Tales of Teddy

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Teddy’s Tales: Boning-Up on dog books

dog books

There seem to be two responses when you tell people you are getting a puppy:
1. Puppy envy: “The kids will love it! When can we visit?”
2. Puppy downer: “I never thought of you as a dog person. Do you want to be that tied down?”
Who knew that puppies were so contentious? I’ve had listings of low-points that verge on the malicious. Others ask me, maternally moist-eyed, if this will be my ‘third child’. (Let me be clear: I have never craved three children, and a dog is a dog.) Then there is the happy relief of friends who would quite like a pup to pet but prefer to hand it back before the need for a poo bag arises.
Honestly? It’s the scaremongers who have got to me.
Peeing, pooing, chewing, nipping, barking, whining: in order to learn to love (or at least accept) the dogginess of a dog, I am laying the groundwork and calling in a dog trainer. Too much, you think? Not if you’d read the training books I have ploughed through in the past three months. I’ve amassed a tidy stack (see above) on my bedside table. In the book shops there seem to be as many dog books as there are baby books, and they are equally as divisive.
While the family is agreed that we want a dog, I should probably say right now that I don’t like being licked by dogs, my sons get nervous around jumpy dogs, and poo bags? Well, they are going to be a learning curve for us all.
A mother at the school had success with The Dog-Mad Lady of Hampstead Heath. Not her bona fide moniker, but apparently an accurate description. On the telephone she comes over a bit Barbara Woodhouse. (Is this a good thing? Dog training has followed the way of child-rearing – these days it’s a whole lot more touchy-feely than Woodhouse and choke chains).
She barks questions down the telephone: Garden? Crate-training? Innoculations? Worming History? Vet? She asks me the name we have chosen – and approves it. (Would we have had to change it if she had not?)
She brushes aside some of the more prescriptive advice I’ve read with a ‘stuff and nonsense’ approach that I am willing to run with: maybe a dog calls for that Barbours and Agas approach. We’ll see.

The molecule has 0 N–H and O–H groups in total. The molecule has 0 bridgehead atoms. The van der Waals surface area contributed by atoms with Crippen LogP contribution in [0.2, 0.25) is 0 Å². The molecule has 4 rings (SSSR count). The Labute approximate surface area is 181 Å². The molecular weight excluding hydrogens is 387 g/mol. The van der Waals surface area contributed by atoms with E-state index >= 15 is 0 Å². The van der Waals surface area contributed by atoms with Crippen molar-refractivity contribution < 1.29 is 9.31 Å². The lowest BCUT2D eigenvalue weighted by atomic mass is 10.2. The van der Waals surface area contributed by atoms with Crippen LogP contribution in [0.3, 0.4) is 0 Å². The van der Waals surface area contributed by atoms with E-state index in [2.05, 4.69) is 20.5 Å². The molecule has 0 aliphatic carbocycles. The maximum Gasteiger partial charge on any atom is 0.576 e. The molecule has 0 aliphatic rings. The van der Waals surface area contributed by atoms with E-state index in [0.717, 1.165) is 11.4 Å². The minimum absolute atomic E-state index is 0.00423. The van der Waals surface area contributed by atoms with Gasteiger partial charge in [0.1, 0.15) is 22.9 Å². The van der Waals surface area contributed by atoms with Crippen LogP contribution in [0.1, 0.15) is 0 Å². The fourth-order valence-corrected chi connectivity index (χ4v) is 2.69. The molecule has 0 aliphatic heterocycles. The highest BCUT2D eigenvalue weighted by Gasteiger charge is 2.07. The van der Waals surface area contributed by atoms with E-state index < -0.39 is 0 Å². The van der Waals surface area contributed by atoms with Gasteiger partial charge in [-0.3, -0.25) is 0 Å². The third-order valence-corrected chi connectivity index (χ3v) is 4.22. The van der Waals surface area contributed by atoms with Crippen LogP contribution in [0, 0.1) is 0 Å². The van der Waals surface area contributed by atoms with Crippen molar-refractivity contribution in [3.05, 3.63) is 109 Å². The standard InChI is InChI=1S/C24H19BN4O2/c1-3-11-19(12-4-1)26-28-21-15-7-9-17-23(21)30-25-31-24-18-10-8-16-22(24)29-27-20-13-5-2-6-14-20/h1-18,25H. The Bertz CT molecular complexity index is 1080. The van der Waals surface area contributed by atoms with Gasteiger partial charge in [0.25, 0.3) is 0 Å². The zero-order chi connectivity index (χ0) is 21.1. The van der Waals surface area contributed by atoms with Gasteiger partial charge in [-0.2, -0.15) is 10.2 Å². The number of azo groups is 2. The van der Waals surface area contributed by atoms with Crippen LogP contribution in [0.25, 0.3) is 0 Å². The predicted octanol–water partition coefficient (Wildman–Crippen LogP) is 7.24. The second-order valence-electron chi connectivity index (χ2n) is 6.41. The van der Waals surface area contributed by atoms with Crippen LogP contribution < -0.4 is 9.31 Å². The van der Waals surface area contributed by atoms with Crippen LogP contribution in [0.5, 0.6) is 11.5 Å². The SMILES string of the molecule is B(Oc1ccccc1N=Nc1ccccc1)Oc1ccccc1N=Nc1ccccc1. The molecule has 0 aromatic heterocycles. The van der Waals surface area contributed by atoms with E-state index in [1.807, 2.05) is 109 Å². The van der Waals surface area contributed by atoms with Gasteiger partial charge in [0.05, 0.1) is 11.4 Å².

All Posts Training Teddy

Training Teddy: Nix the Gnawing

Going through his bitey-puppy phase, skirting boards are the only things that Teddy really likes to gnaw (aside from my shoe laces, which makes me smile, so I’m sure he’ll still be doing it years from now). One thing I’m pleased to know about now I seem to be training dogs: Grannick’s Bitter Apple Spray, £7.99. Having sprayed the non-toxic stuff on the skirting boards, I’m relieved to report that the bitter taste has stopped him in his tracks.

All Posts Training Teddy

Training Teddy: Must-have Dog Books

When a dog walker with a small troupe of beautifully behaved mutts recommended Dr Ian Dunbar’s free, downloadable book, Before You Get Your Puppy as the best-ever, must-read dog book, of course I went home and read it. An excellent source of straightforward, sensible advice, it covers both the practical – choosing a puppy, crate training, toilet training, etc – and behavioural stuff you’ll want to get your head around before your pup arrives. I particularly like his suggestion that you make your dog a chewtoyaholic so that, a. they don’t get bored and go mad, and b. they end up chewing (and preferring) their own toys rather than your plumptious cushions / finely turned chair legs / prized Manolos.